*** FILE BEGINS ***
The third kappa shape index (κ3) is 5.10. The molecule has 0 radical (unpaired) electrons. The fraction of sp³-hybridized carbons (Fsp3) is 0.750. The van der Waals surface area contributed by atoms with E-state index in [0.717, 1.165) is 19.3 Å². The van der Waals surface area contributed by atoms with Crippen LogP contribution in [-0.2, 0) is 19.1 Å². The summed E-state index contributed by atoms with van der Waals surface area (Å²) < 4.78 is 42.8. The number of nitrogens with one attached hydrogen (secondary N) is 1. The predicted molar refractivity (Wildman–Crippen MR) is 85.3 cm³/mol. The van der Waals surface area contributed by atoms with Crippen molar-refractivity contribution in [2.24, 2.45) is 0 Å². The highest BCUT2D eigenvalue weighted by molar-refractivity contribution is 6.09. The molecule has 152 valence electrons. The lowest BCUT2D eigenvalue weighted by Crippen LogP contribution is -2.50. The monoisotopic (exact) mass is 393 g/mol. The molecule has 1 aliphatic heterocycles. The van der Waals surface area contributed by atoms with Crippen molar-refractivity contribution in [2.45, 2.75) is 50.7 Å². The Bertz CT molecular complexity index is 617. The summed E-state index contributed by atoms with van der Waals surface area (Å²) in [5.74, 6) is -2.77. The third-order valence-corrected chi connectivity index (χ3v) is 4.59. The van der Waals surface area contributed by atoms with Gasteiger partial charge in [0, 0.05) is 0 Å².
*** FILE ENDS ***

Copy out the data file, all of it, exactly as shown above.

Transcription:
The third kappa shape index (κ3) is 5.10. The molecule has 0 radical (unpaired) electrons. The fraction of sp³-hybridized carbons (Fsp3) is 0.750. The van der Waals surface area contributed by atoms with E-state index in [0.717, 1.165) is 19.3 Å². The van der Waals surface area contributed by atoms with Crippen LogP contribution in [-0.2, 0) is 19.1 Å². The summed E-state index contributed by atoms with van der Waals surface area (Å²) < 4.78 is 42.8. The number of nitrogens with one attached hydrogen (secondary N) is 1. The predicted molar refractivity (Wildman–Crippen MR) is 85.3 cm³/mol. The van der Waals surface area contributed by atoms with Crippen molar-refractivity contribution in [2.24, 2.45) is 0 Å². The highest BCUT2D eigenvalue weighted by molar-refractivity contribution is 6.09. The molecule has 152 valence electrons. The lowest BCUT2D eigenvalue weighted by Crippen LogP contribution is -2.50. The monoisotopic (exact) mass is 393 g/mol. The molecule has 1 aliphatic heterocycles. The van der Waals surface area contributed by atoms with Crippen molar-refractivity contribution in [2.45, 2.75) is 50.7 Å². The Bertz CT molecular complexity index is 617. The summed E-state index contributed by atoms with van der Waals surface area (Å²) in [5.74, 6) is -2.77. The third-order valence-corrected chi connectivity index (χ3v) is 4.59. The van der Waals surface area contributed by atoms with Gasteiger partial charge in [0, 0.05) is 0 Å².